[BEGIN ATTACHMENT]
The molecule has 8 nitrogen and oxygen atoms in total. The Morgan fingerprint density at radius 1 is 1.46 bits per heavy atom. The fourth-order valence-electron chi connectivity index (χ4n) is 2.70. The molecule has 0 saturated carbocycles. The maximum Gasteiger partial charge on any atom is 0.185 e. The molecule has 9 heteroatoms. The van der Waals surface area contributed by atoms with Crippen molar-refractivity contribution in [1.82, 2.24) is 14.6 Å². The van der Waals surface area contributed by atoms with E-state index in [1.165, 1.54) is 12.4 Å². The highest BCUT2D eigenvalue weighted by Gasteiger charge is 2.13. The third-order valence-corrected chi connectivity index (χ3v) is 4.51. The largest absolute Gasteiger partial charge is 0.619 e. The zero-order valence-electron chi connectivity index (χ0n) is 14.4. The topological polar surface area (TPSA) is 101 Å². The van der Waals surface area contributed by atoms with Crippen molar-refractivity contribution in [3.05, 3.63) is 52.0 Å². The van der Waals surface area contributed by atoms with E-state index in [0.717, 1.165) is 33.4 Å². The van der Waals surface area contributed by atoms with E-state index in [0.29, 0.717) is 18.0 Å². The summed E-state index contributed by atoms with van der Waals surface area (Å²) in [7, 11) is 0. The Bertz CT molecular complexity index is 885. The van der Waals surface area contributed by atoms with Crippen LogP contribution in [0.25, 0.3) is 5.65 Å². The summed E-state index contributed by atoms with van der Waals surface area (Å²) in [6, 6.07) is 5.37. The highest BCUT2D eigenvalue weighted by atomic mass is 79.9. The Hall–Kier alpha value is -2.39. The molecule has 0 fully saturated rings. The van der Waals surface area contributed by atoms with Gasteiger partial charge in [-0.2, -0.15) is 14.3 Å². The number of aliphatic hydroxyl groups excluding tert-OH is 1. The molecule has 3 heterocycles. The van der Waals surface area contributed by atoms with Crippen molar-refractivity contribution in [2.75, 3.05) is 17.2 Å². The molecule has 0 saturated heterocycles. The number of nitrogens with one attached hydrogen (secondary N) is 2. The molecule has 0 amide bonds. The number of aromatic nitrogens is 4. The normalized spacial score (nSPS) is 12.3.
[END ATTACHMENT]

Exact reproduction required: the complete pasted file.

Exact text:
The molecule has 8 nitrogen and oxygen atoms in total. The Morgan fingerprint density at radius 1 is 1.46 bits per heavy atom. The fourth-order valence-electron chi connectivity index (χ4n) is 2.70. The molecule has 0 saturated carbocycles. The maximum Gasteiger partial charge on any atom is 0.185 e. The molecule has 9 heteroatoms. The van der Waals surface area contributed by atoms with Crippen molar-refractivity contribution in [1.82, 2.24) is 14.6 Å². The van der Waals surface area contributed by atoms with E-state index in [1.165, 1.54) is 12.4 Å². The highest BCUT2D eigenvalue weighted by Gasteiger charge is 2.13. The third-order valence-corrected chi connectivity index (χ3v) is 4.51. The largest absolute Gasteiger partial charge is 0.619 e. The zero-order valence-electron chi connectivity index (χ0n) is 14.4. The topological polar surface area (TPSA) is 101 Å². The van der Waals surface area contributed by atoms with Crippen molar-refractivity contribution in [3.05, 3.63) is 52.0 Å². The van der Waals surface area contributed by atoms with E-state index in [0.717, 1.165) is 33.4 Å². The van der Waals surface area contributed by atoms with E-state index in [0.29, 0.717) is 18.0 Å². The summed E-state index contributed by atoms with van der Waals surface area (Å²) in [7, 11) is 0. The Bertz CT molecular complexity index is 885. The van der Waals surface area contributed by atoms with Crippen LogP contribution in [0.25, 0.3) is 5.65 Å². The summed E-state index contributed by atoms with van der Waals surface area (Å²) in [6, 6.07) is 5.37. The highest BCUT2D eigenvalue weighted by atomic mass is 79.9. The Hall–Kier alpha value is -2.39. The molecule has 0 fully saturated rings. The van der Waals surface area contributed by atoms with Gasteiger partial charge in [-0.2, -0.15) is 14.3 Å². The number of aliphatic hydroxyl groups excluding tert-OH is 1. The molecule has 3 heterocycles. The van der Waals surface area contributed by atoms with Crippen molar-refractivity contribution in [2.75, 3.05) is 17.2 Å². The molecule has 0 saturated heterocycles. The number of nitrogens with one attached hydrogen (secondary N) is 2. The molecule has 0 amide bonds. The number of aromatic nitrogens is 4. The normalized spacial score (nSPS) is 12.3.